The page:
Delicious.

READ REVIEW

HANSEL & GRETEL

A new version of the Grimms’ tale, told from the witch’s perspective.

The text immediately establishes the witch, named Willow, as a “good witch” who lives in a gingerbread house. When she encounters two children in the forest, she asks them to help clean up the trail of breadcrumbs they’ve left behind so it won’t attract mice. Alas, they refuse, and then Willow is aghast to find them, not mice, nibbling on her house. But because she’s a good witch, she doesn’t get angry; instead, she invites the children inside and prepares a meal. They leave no food for her and proceed to otherwise behave badly, but she “did not get angry, because Willow was a good witch” (a refrain). The mischief culminates in the children’s shoving Willow into an oven so they can have the house to themselves, and then they destroy it. Magical Willow emerges unscathed—and finally angry. A wordless spread depicts her with the children in a cooking pot and ingredients and cooking implements (including gingerbread-cookie cutters like those depicted on the case cover) surrounding them. The final image, like all the rest rendered in a limited black, orange, and white color palette and a bold, graphic style, depicts a gingerbread girl and boy on a plate: Hansel and Gretel have gotten their just deserts by becoming dessert for Willow, who “wasn’t ALWAYS a good witch.”

Delicious. (Picture book. 4-8)

Pub Date: Oct. 1, 2018

ISBN: 978-1-68263-073-0

Page Count: 32

Publisher: Peachtree

Review Posted Online: Aug. 1, 2018

Kirkus Reviews Issue: Aug. 15, 2018

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For many readers, uneasy optics will take the fun out of this romp.

LLAMA UNLEASHES THE ALPACALYPSE

From the Llama Book series

Llamas, alpacas, and clones—oh my!

In this sequel to Llama Destroys the World (2019), hapless Llama once again wreaks unintentional, large-scale havoc—but this time, he (sort of) saves the day, too. After making an epic breakfast (and epic mess), Llama decides to build a machine that will enable him to avoid cleaning up. No, not a vacuum or dishwasher: It’s a machine that Llama uses to clone his friend “of impeccable tidiness,” Alpaca, in order to create an “army of cleaners.” Cream-colored Llama and light-brown Alpaca, both male, are pear shaped with short, stubby legs, bland expressions, and bulging eyes. Paired with the cartoon illustrations, the text’s comic timing shines: “Llama invited Alpaca over for lunch. / Llama invited Alpaca into the Replicator 3000. / And then, Llama invited disaster.” Soon the house is full of smiling Alpacas in purple scalloped aprons, single-mindedly cleaning—and, as one might expect, things don’t go as planned. Mealtimes (i.e. “second lunch” and dinner) offer opportunities for the “alpacalypse” to emerge from Llama’s house into the wider world. Everyday life grinds to a halt as the myriad Alpacas bearing mops, dusters, and plungers continue their cleaning crusade with no signs of stopping. That is, until the Alpacas realize they are hungry….It’s all very funny, but the sight of the paler-coated Llama exploiting the darker-coated Alpaca, for whom nothing brings “more joy than cleaning,” is an uncomfortable one.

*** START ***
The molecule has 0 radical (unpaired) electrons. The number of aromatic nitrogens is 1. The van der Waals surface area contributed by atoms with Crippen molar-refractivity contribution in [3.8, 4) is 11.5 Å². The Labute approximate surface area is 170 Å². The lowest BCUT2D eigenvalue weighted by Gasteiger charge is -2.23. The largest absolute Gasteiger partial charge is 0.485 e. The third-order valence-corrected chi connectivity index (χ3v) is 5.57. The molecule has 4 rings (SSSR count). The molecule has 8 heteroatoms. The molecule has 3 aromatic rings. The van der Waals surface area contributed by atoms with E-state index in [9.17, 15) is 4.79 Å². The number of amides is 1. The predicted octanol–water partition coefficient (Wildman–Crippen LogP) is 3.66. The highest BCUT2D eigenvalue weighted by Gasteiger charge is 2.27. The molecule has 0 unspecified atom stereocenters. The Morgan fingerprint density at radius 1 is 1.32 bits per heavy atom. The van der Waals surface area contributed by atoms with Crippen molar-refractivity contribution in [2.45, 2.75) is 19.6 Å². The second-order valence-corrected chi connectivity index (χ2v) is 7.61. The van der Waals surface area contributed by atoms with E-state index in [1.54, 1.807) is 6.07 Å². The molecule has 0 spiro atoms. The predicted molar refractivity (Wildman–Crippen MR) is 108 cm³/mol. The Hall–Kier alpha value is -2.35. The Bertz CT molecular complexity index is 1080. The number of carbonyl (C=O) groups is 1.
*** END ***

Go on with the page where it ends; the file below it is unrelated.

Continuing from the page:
For many readers, uneasy optics will take the fun out of this romp. (Picture book. 4-8)

Pub Date: May 5, 2020

ISBN: 978-1-250-22285-5

Page Count: 40

Publisher: Henry Holt

Review Posted Online: March 29, 2020

Kirkus Reviews Issue: April 15, 2020

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A light treatment of a familiar tale.

NEVER SATISFIED

THE STORY OF THE STONECUTTER

The traditional Japanese folktale about a stonecutter who seeks ever greater prominence and power is retold in a modern, flippant version.

Stanley the frog works hard as a stonecutter. Though good at his job, he acknowledges the difficulties of his vocation. One day, on his way home from the quarry, Stanley observes a rabbit in a business suit “just sipping tea” and wishes he could be doing the same. Magically transformed with suit and tie, Stanley finds himself in the tea shop and declares, “Oh yeah! Now, this is more like it!” Soon a “commotion” around the king and his procession outside the tea shop prompts a new wish from Stanley: to be the king. Now the monarch, he proclaims “This rules!…I could get used to this kind of life!” As the sun beats down on Stanley, he grows tired of being the king and decides that being the sun would be better. Each new wish produces a limited amount of happiness or prestige with subsequent wishes to become a black cloud, a gusty wind, and finally the great stone. But Stanley’s satisfied only briefly, as the great stone must now contend with a new young stonecutter. Simple, bold, large cut-paper illustrations add to the absurdity, but overall this production with its implicit conclusion pales artistically when compared to Gerald McDermott’s stylized papercuts and Demi’s elegant paintings in their 1975 and 1995 versions, respectively.

A light treatment of a familiar tale. (author’s note) (Picture book/folktale. 5-7)

Pub Date: July 17, 2018

ISBN: 978-0-399-54846-8

Page Count: 32

Publisher: Nancy Paulsen Books

Review Posted Online: April 25, 2018

Kirkus Reviews Issue: May 15, 2018

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